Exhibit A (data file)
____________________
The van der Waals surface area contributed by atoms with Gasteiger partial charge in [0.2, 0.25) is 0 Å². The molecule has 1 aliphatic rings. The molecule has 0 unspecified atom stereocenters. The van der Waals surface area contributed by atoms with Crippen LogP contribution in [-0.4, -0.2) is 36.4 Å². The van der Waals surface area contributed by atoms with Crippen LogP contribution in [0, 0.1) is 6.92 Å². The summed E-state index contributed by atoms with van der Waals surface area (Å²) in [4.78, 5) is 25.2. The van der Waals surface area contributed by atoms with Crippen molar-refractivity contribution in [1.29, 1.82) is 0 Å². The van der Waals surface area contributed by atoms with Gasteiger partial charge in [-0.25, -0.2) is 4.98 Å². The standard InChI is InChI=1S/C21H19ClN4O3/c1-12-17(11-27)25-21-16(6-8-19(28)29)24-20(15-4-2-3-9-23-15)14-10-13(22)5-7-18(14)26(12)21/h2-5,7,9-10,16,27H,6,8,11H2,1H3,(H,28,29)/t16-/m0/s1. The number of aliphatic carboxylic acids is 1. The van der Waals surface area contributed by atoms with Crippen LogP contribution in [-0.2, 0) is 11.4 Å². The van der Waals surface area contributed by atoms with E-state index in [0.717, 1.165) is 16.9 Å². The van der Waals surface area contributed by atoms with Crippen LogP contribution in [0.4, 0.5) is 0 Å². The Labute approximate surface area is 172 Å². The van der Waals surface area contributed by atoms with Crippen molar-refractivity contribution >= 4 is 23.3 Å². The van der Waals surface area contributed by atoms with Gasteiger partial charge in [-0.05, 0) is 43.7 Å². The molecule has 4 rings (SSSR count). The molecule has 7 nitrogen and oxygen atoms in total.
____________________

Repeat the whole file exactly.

The van der Waals surface area contributed by atoms with Gasteiger partial charge in [0.2, 0.25) is 0 Å². The molecule has 1 aliphatic rings. The molecule has 0 unspecified atom stereocenters. The van der Waals surface area contributed by atoms with Crippen LogP contribution in [-0.4, -0.2) is 36.4 Å². The van der Waals surface area contributed by atoms with Crippen LogP contribution in [0, 0.1) is 6.92 Å². The summed E-state index contributed by atoms with van der Waals surface area (Å²) in [4.78, 5) is 25.2. The van der Waals surface area contributed by atoms with Crippen molar-refractivity contribution in [1.29, 1.82) is 0 Å². The van der Waals surface area contributed by atoms with Gasteiger partial charge in [-0.25, -0.2) is 4.98 Å². The standard InChI is InChI=1S/C21H19ClN4O3/c1-12-17(11-27)25-21-16(6-8-19(28)29)24-20(15-4-2-3-9-23-15)14-10-13(22)5-7-18(14)26(12)21/h2-5,7,9-10,16,27H,6,8,11H2,1H3,(H,28,29)/t16-/m0/s1. The number of aliphatic carboxylic acids is 1. The van der Waals surface area contributed by atoms with Crippen LogP contribution in [-0.2, 0) is 11.4 Å². The van der Waals surface area contributed by atoms with E-state index in [0.717, 1.165) is 16.9 Å². The van der Waals surface area contributed by atoms with Crippen LogP contribution in [0.4, 0.5) is 0 Å². The Labute approximate surface area is 172 Å². The van der Waals surface area contributed by atoms with Crippen molar-refractivity contribution >= 4 is 23.3 Å². The van der Waals surface area contributed by atoms with Gasteiger partial charge in [-0.05, 0) is 43.7 Å². The molecule has 4 rings (SSSR count). The molecule has 7 nitrogen and oxygen atoms in total.